George quits the Beatles

On January 10th 1969, George Harrison temporarily quit the Beatles. The band were recording and filming sessions for Let It Be, known as Get Back at this early stage.  

During the Let It Be documentary Harrison and McCartney can be seen having an argument about Paul's will to dominate the recording sessions. On January 10th Harrison had enough and walked out, reportedly telling Ringo and John that he was done with the band.

Harrison went home with his guitar and wrote Wah-Wah, which would later appear on his triple album All Things Must Pass.

The three remaining Beatles continued recording in Harrison's absense, with Yoko Ono wailing and screaming incoherently into a microphone. George was later talked into rejoining the group.

"They were filming us having a row. It never came to blows, but I thought, 'What's the point of this? I'm quite capable of being relatively happy on my own and I'm not able to be happy in this situation. I'm getting out of here.'
Everybody had gone through that. Ringo had left at one point. I know John wanted out. It was a very, very difficult, stressful time, and being filmed having a row as well was terrible. I got up and I thought, 'I'm not doing this any more. I'm out of here.' So I got my guitar and went home and that afternoon wrote Wah-Wah.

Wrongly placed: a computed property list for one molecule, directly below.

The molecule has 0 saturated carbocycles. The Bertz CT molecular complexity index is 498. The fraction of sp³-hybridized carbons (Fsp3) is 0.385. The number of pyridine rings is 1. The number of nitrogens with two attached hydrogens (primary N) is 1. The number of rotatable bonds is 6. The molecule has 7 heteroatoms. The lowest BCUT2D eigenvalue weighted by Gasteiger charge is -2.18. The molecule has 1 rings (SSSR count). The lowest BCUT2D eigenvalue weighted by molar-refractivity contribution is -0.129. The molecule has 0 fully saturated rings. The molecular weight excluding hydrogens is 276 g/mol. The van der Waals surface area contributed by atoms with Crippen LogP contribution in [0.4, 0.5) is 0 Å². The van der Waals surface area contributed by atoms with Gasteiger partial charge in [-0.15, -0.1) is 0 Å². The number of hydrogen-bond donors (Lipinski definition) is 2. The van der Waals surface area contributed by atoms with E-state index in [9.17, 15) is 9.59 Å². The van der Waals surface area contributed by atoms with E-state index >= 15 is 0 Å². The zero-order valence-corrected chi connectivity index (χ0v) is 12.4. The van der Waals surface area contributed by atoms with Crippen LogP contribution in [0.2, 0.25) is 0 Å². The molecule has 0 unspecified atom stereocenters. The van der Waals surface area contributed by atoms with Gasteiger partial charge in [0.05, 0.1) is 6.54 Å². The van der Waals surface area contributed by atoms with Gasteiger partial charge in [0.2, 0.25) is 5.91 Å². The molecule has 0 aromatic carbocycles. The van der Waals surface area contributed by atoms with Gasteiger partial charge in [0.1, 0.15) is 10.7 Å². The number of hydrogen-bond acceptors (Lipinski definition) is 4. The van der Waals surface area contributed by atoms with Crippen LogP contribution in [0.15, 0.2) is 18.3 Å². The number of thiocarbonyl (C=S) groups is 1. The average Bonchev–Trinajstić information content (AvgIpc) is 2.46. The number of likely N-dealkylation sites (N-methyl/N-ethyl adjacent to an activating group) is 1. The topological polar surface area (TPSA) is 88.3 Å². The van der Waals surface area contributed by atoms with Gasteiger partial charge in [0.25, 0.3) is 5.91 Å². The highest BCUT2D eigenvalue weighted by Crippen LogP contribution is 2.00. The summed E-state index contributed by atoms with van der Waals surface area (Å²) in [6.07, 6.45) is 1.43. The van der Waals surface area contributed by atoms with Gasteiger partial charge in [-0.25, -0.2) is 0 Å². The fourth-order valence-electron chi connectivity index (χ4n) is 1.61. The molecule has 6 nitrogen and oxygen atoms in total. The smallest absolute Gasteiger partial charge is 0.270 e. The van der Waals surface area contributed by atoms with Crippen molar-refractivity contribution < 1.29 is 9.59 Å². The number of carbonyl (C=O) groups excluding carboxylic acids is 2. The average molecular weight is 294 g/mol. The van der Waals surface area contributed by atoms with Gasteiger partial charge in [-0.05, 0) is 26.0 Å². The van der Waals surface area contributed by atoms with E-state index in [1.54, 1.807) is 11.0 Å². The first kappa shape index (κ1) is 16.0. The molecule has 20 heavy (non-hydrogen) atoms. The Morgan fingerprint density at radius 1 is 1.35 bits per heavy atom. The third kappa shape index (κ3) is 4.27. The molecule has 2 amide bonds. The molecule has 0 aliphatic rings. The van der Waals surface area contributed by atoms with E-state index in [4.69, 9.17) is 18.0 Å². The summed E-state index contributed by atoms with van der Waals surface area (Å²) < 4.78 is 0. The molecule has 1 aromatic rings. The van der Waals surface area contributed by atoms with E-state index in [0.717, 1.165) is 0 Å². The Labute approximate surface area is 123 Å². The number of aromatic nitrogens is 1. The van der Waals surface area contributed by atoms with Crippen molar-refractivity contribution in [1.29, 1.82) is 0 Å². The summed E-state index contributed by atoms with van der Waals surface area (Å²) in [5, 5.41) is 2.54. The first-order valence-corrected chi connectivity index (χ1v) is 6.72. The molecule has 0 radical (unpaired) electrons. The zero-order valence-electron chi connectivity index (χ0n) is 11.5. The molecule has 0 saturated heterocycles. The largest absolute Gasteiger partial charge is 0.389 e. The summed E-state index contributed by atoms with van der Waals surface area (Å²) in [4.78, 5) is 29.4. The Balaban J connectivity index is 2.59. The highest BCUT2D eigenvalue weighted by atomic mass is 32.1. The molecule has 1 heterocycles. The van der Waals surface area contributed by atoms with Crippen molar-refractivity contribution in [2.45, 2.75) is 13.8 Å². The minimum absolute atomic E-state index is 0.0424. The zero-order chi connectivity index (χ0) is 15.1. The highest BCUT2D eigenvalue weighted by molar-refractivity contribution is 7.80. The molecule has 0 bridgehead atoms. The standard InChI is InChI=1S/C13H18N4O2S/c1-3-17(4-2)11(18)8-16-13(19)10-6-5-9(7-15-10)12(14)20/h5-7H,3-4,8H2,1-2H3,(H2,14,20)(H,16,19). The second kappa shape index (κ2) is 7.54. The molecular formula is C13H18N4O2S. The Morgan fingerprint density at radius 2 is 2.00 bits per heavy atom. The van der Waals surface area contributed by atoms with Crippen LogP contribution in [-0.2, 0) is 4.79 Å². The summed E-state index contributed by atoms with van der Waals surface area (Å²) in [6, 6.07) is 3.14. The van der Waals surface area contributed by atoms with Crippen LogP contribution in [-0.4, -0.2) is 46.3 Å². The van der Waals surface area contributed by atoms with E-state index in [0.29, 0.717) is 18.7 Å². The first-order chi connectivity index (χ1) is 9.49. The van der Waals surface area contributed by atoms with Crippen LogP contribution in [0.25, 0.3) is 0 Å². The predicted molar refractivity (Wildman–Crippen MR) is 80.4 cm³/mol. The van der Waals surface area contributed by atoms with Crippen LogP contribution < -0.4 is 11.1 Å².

It became stifling, so that although this new album was supposed to break away from that type of recording (we were going back to playing live) it was still very much that kind of situation where he already had in his mind what he wanted. Paul wanted nobody to play on his songs until he decided how it should go. For me it was like: 'What am I doing here? This is painful!'
Then superimposed on top of that was Yoko, and there were negative vibes at that time. John and Yoko were out on a limb. I don't think he wanted much to be hanging out with us, and I think Yoko was pushing him out of the band, inasmuch as she didn't want him hanging out with us.
It's important to state that a lot of water has gone under the bridge and that, as we talk now, everybody's good friends and we have a better understanding of the past. But talking about what was happening at that time, you can see it was strange". - George Harrison
George Harrison during the recording of Let It Be, 1969. 

George Harrison during the recording of Let It Be, 1969.